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Data-driven spatial models of human societies

Project Description

Applications are invited for a fully-funded three year PhD to commence in October 2019.

The PhD will be based in the School of Mathematics and Physics and will be supervised by Dr James Burridge and Dr Michal Gnacik.

Project description

Despite rapid advances in the connectivity of our modern world it remains true that “everybody’s got to be somewhere*”. The mathematical significance of this statement is that the networks of human connections through which innovations, ideas, language, political opinions and money travel, are embedded in two dimensional space. It is well known to statistical physicists that the spatial dimension of a system of interacting particles has a profound impact on their collective behaviour. This observation also applies to human social systems: recent work [1] has shown that analogies of classical two dimensional models of interacting atoms may be used to predict the spatial evolution of human language. At the same time there has been an explosion in the availability of geographically located social, economic and textual data generated by governments, charities, social media, local newspapers, businesses and online forums. The aim of this project is first to make use of techniques from statistical learning to search for features from this human output, which exhibit significant spatial or spatial-temporal variations, and are therefore powerful predictors of location. The discovery of these features may then been brought together with our understanding of the ``social physics’’ of human societies to construct models for the evolution of these measurable features, inspired by classical models of statistical physics.

*In the words of Johnny Dollar.

Entry Requirements

General admissions criteria
You’ll need a good first degree from an internationally recognised university (minimum upper second class
or equivalent, depending on your chosen course) or a Master’s degree in an appropriate subject. In exceptional cases, we may consider equivalent professional experience and/or Qualifications. English language proficiency at a minimum of IELTS band 6.5 with no component score below 6.0.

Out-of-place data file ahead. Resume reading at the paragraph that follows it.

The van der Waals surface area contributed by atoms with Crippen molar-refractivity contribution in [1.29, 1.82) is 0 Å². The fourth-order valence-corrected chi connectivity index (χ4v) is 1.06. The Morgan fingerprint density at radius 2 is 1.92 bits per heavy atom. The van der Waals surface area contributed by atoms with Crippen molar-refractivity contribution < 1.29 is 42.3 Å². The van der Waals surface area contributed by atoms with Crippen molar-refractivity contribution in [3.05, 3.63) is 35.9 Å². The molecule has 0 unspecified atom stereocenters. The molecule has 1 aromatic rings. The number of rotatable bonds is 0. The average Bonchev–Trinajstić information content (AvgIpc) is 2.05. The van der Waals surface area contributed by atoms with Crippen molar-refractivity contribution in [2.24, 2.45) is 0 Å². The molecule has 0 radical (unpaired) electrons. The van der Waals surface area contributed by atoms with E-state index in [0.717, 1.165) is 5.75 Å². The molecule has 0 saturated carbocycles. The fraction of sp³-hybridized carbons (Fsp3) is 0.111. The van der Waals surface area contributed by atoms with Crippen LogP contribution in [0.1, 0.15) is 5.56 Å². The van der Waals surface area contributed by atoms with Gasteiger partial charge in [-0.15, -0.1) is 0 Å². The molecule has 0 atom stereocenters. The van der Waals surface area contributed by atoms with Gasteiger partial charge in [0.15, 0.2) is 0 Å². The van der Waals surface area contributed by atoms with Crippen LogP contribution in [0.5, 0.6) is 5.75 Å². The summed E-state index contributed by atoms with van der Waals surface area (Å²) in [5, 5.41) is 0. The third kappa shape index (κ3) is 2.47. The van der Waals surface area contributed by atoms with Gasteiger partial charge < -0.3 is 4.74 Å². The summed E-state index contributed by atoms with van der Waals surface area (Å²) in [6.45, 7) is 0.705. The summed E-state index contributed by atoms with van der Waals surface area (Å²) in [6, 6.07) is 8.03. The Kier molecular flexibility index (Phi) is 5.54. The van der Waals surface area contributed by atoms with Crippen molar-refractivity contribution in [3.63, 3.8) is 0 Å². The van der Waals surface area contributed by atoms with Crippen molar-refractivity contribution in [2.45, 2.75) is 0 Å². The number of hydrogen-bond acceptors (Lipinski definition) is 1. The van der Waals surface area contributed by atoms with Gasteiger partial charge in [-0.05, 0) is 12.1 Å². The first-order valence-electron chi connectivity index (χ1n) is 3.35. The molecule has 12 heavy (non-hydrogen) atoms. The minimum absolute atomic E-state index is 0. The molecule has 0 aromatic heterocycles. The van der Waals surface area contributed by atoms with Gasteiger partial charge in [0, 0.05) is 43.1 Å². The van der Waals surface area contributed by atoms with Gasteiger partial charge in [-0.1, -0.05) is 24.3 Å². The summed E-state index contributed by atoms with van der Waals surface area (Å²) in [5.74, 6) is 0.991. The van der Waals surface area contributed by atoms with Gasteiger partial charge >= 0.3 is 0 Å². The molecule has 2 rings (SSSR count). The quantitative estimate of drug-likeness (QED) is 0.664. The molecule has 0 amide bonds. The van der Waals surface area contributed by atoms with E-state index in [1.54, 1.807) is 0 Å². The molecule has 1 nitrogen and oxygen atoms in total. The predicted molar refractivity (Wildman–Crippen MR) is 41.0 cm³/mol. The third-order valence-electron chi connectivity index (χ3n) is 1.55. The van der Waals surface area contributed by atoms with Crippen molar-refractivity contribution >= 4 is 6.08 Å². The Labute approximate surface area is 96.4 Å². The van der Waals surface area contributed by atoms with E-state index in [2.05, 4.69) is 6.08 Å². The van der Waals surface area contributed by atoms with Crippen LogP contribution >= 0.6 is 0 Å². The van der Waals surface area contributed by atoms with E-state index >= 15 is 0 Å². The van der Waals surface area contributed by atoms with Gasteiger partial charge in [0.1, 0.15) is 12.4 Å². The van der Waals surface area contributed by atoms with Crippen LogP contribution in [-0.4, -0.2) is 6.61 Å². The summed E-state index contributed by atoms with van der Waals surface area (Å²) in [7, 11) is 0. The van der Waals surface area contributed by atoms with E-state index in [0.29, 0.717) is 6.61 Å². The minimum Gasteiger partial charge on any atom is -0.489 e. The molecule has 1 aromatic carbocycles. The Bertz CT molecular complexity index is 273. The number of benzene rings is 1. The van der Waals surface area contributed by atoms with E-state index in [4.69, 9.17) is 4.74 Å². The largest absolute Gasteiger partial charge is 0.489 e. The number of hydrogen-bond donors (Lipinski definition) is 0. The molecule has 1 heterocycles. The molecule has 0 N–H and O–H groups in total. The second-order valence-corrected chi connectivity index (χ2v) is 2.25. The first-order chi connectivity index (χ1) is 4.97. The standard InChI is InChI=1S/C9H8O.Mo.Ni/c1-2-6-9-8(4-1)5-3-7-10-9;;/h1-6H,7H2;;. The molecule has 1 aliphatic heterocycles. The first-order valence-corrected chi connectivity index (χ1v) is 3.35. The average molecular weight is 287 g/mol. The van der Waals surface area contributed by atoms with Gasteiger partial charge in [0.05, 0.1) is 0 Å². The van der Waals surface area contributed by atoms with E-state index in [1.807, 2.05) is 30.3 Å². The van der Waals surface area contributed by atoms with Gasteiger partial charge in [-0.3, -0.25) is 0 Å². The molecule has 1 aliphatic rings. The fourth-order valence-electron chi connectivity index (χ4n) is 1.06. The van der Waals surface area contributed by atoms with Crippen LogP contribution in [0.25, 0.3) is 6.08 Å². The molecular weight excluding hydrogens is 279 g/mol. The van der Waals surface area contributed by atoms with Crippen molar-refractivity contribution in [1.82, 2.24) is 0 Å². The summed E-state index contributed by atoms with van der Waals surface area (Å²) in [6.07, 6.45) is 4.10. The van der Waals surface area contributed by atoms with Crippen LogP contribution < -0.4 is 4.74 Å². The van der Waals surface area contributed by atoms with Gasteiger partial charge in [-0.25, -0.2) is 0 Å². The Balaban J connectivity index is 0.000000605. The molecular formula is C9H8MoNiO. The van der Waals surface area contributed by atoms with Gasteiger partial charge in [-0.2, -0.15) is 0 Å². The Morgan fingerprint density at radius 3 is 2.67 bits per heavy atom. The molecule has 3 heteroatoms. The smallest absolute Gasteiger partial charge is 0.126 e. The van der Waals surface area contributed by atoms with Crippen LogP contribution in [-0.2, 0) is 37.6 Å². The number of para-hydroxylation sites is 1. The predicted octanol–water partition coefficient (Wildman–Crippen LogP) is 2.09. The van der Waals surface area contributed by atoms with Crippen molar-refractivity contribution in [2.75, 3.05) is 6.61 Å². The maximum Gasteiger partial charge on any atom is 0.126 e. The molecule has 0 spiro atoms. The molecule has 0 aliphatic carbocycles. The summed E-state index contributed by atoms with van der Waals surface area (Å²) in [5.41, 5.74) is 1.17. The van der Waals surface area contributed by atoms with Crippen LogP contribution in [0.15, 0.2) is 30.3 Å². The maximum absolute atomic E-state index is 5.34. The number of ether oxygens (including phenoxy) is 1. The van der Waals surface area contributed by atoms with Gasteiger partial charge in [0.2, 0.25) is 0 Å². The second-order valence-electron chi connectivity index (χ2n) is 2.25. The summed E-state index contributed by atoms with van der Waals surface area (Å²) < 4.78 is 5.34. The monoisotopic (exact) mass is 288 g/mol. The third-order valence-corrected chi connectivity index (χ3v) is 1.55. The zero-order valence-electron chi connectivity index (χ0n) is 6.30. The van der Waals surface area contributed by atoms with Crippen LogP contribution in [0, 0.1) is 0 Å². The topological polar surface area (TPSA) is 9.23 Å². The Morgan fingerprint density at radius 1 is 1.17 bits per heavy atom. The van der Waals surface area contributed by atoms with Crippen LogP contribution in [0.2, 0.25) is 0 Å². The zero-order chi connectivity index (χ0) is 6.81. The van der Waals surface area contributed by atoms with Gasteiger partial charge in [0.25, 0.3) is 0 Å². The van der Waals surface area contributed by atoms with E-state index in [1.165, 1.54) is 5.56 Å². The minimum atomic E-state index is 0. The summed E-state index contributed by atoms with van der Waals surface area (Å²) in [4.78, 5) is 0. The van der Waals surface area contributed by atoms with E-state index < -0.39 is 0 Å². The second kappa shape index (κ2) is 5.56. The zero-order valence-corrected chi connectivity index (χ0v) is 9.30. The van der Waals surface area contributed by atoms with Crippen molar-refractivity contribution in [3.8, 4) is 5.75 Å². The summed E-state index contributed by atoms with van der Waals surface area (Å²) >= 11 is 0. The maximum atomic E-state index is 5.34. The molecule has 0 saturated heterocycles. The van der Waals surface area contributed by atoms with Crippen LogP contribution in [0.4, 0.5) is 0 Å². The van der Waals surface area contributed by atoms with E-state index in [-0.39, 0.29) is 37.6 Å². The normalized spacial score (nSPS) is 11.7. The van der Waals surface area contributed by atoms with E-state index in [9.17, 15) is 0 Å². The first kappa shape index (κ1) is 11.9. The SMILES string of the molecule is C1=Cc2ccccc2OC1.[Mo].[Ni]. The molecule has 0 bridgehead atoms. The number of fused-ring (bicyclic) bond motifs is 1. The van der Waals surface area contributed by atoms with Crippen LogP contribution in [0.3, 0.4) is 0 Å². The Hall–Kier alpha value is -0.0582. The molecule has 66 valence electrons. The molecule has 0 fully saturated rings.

Specific candidate requirements
We’d welcome applications from candidates with Knowledge of Probability and Stochastic Processes, Python or other programming language and experience with working with Data.

How to Apply

We’d encourage you to contact Dr James Burridge () to discuss your interest before you apply, quoting the project code.

When you are ready to apply, you can use our online application form and select ‘Mathematics and Physics’ as the subject area. Make sure you submit a personal statement, proof of your degrees and grades, details of two referees, proof of your English language proficiency and an up-to-date CV. Our ‘How to Apply’ page offers further guidance on the PhD application process.

If you want to be considered for this funded PhD opportunity you must quote project code MPHY4460219 when applying.

Funding Notes

Candidates applying for this project may be eligible to compete for one of a small number of bursaries available.

The bursary is available to UK and EU students only and covers tuition fees and an annual maintenance grant in line with the RCUK rate (£14,777 for 2018/19). Bursary recipients will also receive a £1,500 p.a. for project costs/consumables. The Faculty of Technology may also fund project costs/consumables up to £1,500 p.a.


[1] J. Burridge Spatial evolution of human dialects. Phys. Rev. X 7, 031008 – Published 17 July 2017

How good is research at University of Portsmouth in Mathematical Sciences?

FTE Category A staff submitted: 11.00

Research output data provided by the Research Excellence Framework (REF)

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